THE CHARLOCK PEST. Mr. G. F. Strawson, in a report on the de- struction of charlock in corn crops, remarks that extensive practice confirms the; conclu- sion that young charlock can be destroyed in (growing corn crops without injury,' to the latter by spraying with fifty gallons of 3 pei solution of copper sulphate (151b. tc fifty gallons) per statute acre, and old.br char- lock with a stronger solution.. £ orrf 'crops, tares, peas, and beans, he adds, are much im- proved, and give a better yield where char- lock is destroyed,' and young grass sefeds and clover in the corn remain uninjured. Spray- ing early, when the weed is young and in soft fibre, is most profitable, but spraying can be successfully done just as the weed is coming into flower or when in flower.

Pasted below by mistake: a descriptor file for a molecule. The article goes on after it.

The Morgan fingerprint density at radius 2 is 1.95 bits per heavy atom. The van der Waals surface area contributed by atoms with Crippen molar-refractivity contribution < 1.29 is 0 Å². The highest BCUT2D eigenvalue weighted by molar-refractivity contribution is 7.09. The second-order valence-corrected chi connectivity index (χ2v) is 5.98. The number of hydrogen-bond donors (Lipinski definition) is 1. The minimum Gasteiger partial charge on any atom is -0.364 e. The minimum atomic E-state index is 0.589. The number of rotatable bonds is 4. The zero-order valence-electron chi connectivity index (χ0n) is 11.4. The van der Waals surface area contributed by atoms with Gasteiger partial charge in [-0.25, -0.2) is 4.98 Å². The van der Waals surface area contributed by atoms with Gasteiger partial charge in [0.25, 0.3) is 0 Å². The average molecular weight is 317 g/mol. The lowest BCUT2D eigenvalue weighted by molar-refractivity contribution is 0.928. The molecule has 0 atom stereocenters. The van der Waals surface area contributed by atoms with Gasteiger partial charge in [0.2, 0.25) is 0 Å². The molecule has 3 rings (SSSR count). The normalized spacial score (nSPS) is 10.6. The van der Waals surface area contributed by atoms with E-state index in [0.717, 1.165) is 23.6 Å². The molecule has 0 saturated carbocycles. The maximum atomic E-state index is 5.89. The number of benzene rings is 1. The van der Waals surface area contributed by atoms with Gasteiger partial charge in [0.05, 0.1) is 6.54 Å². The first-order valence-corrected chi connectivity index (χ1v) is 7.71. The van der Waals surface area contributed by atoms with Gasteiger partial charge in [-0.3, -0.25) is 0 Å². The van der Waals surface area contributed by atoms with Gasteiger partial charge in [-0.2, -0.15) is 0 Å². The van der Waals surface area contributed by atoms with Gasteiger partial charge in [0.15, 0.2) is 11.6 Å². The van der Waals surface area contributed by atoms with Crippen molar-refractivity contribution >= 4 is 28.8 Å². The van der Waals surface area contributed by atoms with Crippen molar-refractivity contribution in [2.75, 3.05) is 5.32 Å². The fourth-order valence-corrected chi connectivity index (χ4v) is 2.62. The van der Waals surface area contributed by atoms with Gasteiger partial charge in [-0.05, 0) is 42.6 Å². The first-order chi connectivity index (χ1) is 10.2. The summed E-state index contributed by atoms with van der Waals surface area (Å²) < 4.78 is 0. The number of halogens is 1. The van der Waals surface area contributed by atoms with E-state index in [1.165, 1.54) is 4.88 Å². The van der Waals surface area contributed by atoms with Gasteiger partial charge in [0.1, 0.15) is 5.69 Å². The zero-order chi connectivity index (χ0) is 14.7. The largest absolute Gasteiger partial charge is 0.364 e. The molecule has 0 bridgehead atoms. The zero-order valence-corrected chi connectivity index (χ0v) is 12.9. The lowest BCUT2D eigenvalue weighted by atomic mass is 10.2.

$ THE DUCK-FATTENING INDUSTRY. Amongst the smaller rural industries of Er gland that of rearing and fattening ducks is one of much interest, and: also one that might be. made of greater importance, says "Farm Life." In the; country around Leigh ton Buzzard, in the counties of Beds and Bucks, this business has been pursued for'a number'of years, those engaged in it being chiefly cottagers. > The accommodation required is not extensive, nor: can th^ initial; capital be large, at least so far as money is concerned, though the capital represented by ■ time, trouble, and careful attention must, -be far from insignificant. The Aylesbury duck the breed employed. After hatching', out, the youngf birds for a week are well fed on boiled egg and other dainty morsels. With other birds of the same age they are then drafted into a "flock" of 100 to 125 birds. At this age they are exceedingly pretty objects —little animated balls of yellow down, with heliotrope-coloured bills and a plaintive chirp. As they get older the feathers become white and the bills grow paler. On a single duck "farm" numbers of flocks may be seen, of -one, two, three, or more weeks old, and this classification is the only one adopted, as all: the birds are destined to be .killed at eight1 or nine weeks old. Good rice, either Rangoon or stained Japan, at about 10s. a cwt.i, is the chief food of the younger birds, and isb-diled for use. They are also very fond of toast soaked in water. Later' on barley meal and toppings, or sharps, are introduced cbd; when the birds are five weeks eM they also, get greaves or tallow scrap, which is boiled up in the food, into which stinging nettles chopped' and boiled are introduced, as they are said to cool the blood. The ducklings are fed thrice a day—at 7.30 a.m., 12.30 p.ni., and 4.30 p.m.